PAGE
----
I spent part of the day preparing to tell the IAFR story on Sunday evening as we begin the annual IAFR Missionary Conference.
It isn’t as easy as it sounds.
I decided I would highlight the defining moments in the story.
- 1980 – The unmistakeable calling to serve refugees
- 1997 – The vision of the Refugee Highway
- 2001 – The global consultation on the Refugee Highway in Izmir, Turkey
- 2009 – IAFR is conceived in Kenya
- 2009 – IAFR is born
- 2010 – Paul Sydnor joins IAFR as our second missionary
- 2013 – Tom Albinson is appointed Ambassador for Refugees with World Evangelical Alliance
- 2014 – The first draft of the Continuum of Response was drafted. It has become our core strategy for ministry and training.
- 2017 – IAFR Canada is established
That’s the outline. Now to figure out a way to share it so that it makes sense and captures the interest of others…
This is one of the earliest photos of me from 1980. It was taken shortly after I had touched down in Europe for a 6 month short-term mission stint right after graduating from college.
I thought I was going to spend those months visiting unregistered Christian youth camps and bringing Bibles to our brothers and sisters in what was then the East Bloc of the Soviet Union. And I did.
But that isn’t what changed my life forever.
The leadership of the mission sent me to see if there was opportunity to serve people in a refugee camp 100 miles from Vienna. I actually complained and asked them to send someone else as I wanted to spend my time in Eastern Europe. But they didn’t change their minds (for which I am forever grateful). I made several visits to the camp while in Austria that year. It wasn’t until I returned to the states in December 1980 that I experienced the surprising and unmistakable call of God to return to Austria and serve refugees full-time.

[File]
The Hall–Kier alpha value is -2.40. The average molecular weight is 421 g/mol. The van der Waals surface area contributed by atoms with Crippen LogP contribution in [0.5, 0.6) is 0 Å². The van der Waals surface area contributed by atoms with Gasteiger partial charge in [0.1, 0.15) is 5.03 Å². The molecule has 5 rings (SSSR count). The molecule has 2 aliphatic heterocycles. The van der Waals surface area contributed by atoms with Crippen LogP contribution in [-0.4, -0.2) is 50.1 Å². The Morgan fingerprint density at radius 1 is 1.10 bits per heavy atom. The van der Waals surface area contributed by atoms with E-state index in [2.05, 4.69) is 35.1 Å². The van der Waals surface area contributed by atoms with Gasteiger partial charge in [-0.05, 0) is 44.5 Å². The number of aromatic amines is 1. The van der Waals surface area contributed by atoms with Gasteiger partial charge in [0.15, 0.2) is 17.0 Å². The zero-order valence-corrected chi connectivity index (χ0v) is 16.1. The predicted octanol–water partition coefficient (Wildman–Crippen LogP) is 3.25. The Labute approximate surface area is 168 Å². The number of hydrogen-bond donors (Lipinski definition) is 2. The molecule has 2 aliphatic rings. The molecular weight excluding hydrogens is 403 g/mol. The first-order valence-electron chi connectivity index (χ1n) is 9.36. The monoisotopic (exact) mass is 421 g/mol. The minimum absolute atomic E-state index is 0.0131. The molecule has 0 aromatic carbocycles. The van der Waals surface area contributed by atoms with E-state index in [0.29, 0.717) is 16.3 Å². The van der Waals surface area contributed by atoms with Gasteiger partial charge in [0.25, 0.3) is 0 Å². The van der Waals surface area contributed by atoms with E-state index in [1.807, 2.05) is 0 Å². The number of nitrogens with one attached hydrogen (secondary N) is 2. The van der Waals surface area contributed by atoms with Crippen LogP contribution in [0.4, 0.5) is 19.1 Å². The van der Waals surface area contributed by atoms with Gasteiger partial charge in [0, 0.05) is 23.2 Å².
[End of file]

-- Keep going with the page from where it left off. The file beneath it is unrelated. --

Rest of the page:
This photo was taken before all of that while in Germany en route to Austria. I had no idea what was around the bend. I probably still don’t.
The cheapest way to fly to Europe back then was via Icelandic Airlines to Luxemburg. We then drove iconic VW vans to Austria with an overnight stopover in Germany. The boy’s name is Arnie.
Photo: with Herr Kaltenböck
I will never forget Mr. And Mrs. Kaltenböck. They were the first people to take me in when I was a young stranger in a remote rural area of Austria known as the Mühlviertel. I was fresh out of college and 6 months of German school (in Bavaria) and following the unmistakable call of God to serve refugees in a nearby village. There weren’t many rooms for rent in the region – and even fewer people willing to consider renting to a young foreigner. But Herr Kaltenböck and his family took me in. Frau Kaltenböck even did my laundry and invited me to join their family every Sunday for lunch.
Such hospitality is never forgotten.
It was a blessing to be able to visit Herr Kaltenböck while on vacation in Austria this past week. He’s 94 years old now. Sadly, his wife passed away a few years ago.
It did my heart good to tell him thank you – for I was a stranger and you invited me in.